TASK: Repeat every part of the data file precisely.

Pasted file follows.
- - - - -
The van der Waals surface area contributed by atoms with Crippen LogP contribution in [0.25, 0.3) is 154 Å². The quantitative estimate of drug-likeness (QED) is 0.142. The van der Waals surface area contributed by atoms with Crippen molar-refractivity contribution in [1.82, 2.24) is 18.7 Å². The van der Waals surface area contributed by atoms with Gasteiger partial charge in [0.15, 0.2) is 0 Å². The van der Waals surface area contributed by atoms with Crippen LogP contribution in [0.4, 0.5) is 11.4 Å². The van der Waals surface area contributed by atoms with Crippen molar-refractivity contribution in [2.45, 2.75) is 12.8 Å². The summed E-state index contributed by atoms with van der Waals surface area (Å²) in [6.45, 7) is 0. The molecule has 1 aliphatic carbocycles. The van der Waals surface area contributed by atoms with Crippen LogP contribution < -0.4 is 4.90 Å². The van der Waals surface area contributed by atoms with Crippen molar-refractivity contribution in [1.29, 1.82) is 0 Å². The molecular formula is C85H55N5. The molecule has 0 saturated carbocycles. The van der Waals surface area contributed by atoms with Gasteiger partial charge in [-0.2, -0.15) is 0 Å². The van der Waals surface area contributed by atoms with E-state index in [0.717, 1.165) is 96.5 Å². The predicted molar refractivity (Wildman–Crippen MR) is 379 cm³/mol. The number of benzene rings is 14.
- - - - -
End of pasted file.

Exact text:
The van der Waals surface area contributed by atoms with Crippen LogP contribution in [0.25, 0.3) is 154 Å². The quantitative estimate of drug-likeness (QED) is 0.142. The van der Waals surface area contributed by atoms with Crippen molar-refractivity contribution in [1.82, 2.24) is 18.7 Å². The van der Waals surface area contributed by atoms with Gasteiger partial charge in [0.15, 0.2) is 0 Å². The van der Waals surface area contributed by atoms with Crippen LogP contribution in [0.4, 0.5) is 11.4 Å². The van der Waals surface area contributed by atoms with Crippen molar-refractivity contribution in [2.45, 2.75) is 12.8 Å². The summed E-state index contributed by atoms with van der Waals surface area (Å²) in [6.45, 7) is 0. The molecule has 1 aliphatic carbocycles. The van der Waals surface area contributed by atoms with Crippen LogP contribution < -0.4 is 4.90 Å². The van der Waals surface area contributed by atoms with Crippen molar-refractivity contribution in [1.29, 1.82) is 0 Å². The molecular formula is C85H55N5. The molecule has 0 saturated carbocycles. The van der Waals surface area contributed by atoms with Gasteiger partial charge in [-0.2, -0.15) is 0 Å². The van der Waals surface area contributed by atoms with E-state index in [0.717, 1.165) is 96.5 Å². The predicted molar refractivity (Wildman–Crippen MR) is 379 cm³/mol. The number of benzene rings is 14.